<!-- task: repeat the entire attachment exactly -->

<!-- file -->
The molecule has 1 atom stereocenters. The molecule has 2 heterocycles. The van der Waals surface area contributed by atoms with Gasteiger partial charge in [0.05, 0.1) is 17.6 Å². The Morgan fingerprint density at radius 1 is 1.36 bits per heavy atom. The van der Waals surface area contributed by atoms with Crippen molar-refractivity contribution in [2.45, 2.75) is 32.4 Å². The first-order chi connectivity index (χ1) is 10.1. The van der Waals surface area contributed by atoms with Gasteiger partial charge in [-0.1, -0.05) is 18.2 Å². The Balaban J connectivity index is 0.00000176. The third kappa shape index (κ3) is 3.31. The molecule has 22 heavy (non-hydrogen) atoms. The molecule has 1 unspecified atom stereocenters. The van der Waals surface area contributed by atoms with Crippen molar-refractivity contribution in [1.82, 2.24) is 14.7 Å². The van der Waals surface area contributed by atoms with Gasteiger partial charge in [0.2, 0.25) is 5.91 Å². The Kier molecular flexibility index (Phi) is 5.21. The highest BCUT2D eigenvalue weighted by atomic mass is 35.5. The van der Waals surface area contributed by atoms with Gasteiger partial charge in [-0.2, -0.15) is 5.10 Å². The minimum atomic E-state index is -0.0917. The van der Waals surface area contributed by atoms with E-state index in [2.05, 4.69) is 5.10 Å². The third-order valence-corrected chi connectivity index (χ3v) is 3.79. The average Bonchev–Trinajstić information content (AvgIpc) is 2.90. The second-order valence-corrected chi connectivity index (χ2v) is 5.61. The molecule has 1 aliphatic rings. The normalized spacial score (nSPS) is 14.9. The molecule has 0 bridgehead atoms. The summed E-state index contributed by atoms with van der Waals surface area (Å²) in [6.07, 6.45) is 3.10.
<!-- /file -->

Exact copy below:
The molecule has 1 atom stereocenters. The molecule has 2 heterocycles. The van der Waals surface area contributed by atoms with Gasteiger partial charge in [0.05, 0.1) is 17.6 Å². The Morgan fingerprint density at radius 1 is 1.36 bits per heavy atom. The van der Waals surface area contributed by atoms with Crippen molar-refractivity contribution in [2.45, 2.75) is 32.4 Å². The first-order chi connectivity index (χ1) is 10.1. The van der Waals surface area contributed by atoms with Gasteiger partial charge in [-0.1, -0.05) is 18.2 Å². The Balaban J connectivity index is 0.00000176. The third kappa shape index (κ3) is 3.31. The molecule has 22 heavy (non-hydrogen) atoms. The molecule has 1 unspecified atom stereocenters. The van der Waals surface area contributed by atoms with Crippen molar-refractivity contribution in [1.82, 2.24) is 14.7 Å². The van der Waals surface area contributed by atoms with Gasteiger partial charge in [0.2, 0.25) is 5.91 Å². The Kier molecular flexibility index (Phi) is 5.21. The highest BCUT2D eigenvalue weighted by atomic mass is 35.5. The van der Waals surface area contributed by atoms with Gasteiger partial charge in [-0.2, -0.15) is 5.10 Å². The minimum atomic E-state index is -0.0917. The van der Waals surface area contributed by atoms with E-state index in [2.05, 4.69) is 5.10 Å². The third-order valence-corrected chi connectivity index (χ3v) is 3.79. The average Bonchev–Trinajstić information content (AvgIpc) is 2.90. The second-order valence-corrected chi connectivity index (χ2v) is 5.61. The molecule has 1 aliphatic rings. The normalized spacial score (nSPS) is 14.9. The molecule has 0 bridgehead atoms. The summed E-state index contributed by atoms with van der Waals surface area (Å²) in [6.07, 6.45) is 3.10.